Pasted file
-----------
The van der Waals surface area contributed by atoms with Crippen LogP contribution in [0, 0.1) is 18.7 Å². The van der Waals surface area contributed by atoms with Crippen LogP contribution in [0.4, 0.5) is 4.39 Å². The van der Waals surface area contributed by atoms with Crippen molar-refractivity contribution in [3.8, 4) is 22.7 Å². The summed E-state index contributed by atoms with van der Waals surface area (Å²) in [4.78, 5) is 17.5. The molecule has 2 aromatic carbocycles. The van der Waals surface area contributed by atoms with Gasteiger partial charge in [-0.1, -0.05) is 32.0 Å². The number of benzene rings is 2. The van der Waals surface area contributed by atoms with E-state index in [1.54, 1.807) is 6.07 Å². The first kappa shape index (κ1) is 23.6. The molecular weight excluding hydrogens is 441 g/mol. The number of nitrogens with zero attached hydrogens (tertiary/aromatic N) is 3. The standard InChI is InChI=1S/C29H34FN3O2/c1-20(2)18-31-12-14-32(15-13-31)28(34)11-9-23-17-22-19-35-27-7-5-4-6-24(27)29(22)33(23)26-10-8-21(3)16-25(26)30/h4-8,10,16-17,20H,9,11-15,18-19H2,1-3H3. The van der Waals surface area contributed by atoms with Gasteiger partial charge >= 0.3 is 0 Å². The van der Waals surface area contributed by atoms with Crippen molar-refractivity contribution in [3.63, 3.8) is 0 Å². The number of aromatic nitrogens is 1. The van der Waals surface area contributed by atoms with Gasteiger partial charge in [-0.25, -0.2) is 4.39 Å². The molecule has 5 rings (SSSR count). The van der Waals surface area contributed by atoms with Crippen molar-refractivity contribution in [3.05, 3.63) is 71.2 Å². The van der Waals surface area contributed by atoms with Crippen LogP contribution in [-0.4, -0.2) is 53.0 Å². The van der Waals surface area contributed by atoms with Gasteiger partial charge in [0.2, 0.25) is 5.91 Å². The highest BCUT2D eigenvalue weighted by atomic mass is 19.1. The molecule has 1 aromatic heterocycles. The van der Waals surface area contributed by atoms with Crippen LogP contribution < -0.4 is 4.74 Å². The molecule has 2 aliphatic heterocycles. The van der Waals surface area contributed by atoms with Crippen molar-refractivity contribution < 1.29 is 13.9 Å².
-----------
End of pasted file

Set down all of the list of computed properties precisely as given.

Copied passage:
The van der Waals surface area contributed by atoms with Crippen LogP contribution in [0, 0.1) is 18.7 Å². The van der Waals surface area contributed by atoms with Crippen LogP contribution in [0.4, 0.5) is 4.39 Å². The van der Waals surface area contributed by atoms with Crippen molar-refractivity contribution in [3.8, 4) is 22.7 Å². The summed E-state index contributed by atoms with van der Waals surface area (Å²) in [4.78, 5) is 17.5. The molecule has 2 aromatic carbocycles. The van der Waals surface area contributed by atoms with Gasteiger partial charge in [-0.1, -0.05) is 32.0 Å². The number of benzene rings is 2. The van der Waals surface area contributed by atoms with E-state index in [1.54, 1.807) is 6.07 Å². The first kappa shape index (κ1) is 23.6. The molecular weight excluding hydrogens is 441 g/mol. The number of nitrogens with zero attached hydrogens (tertiary/aromatic N) is 3. The standard InChI is InChI=1S/C29H34FN3O2/c1-20(2)18-31-12-14-32(15-13-31)28(34)11-9-23-17-22-19-35-27-7-5-4-6-24(27)29(22)33(23)26-10-8-21(3)16-25(26)30/h4-8,10,16-17,20H,9,11-15,18-19H2,1-3H3. The van der Waals surface area contributed by atoms with Gasteiger partial charge >= 0.3 is 0 Å². The van der Waals surface area contributed by atoms with Crippen molar-refractivity contribution in [3.63, 3.8) is 0 Å². The number of aromatic nitrogens is 1. The van der Waals surface area contributed by atoms with Gasteiger partial charge in [-0.25, -0.2) is 4.39 Å². The molecule has 5 rings (SSSR count). The van der Waals surface area contributed by atoms with Crippen molar-refractivity contribution in [3.05, 3.63) is 71.2 Å². The van der Waals surface area contributed by atoms with Crippen LogP contribution in [-0.4, -0.2) is 53.0 Å². The van der Waals surface area contributed by atoms with Gasteiger partial charge in [0.2, 0.25) is 5.91 Å². The highest BCUT2D eigenvalue weighted by atomic mass is 19.1. The molecule has 1 aromatic heterocycles. The van der Waals surface area contributed by atoms with Crippen LogP contribution < -0.4 is 4.74 Å². The molecule has 2 aliphatic heterocycles. The van der Waals surface area contributed by atoms with Crippen molar-refractivity contribution < 1.29 is 13.9 Å².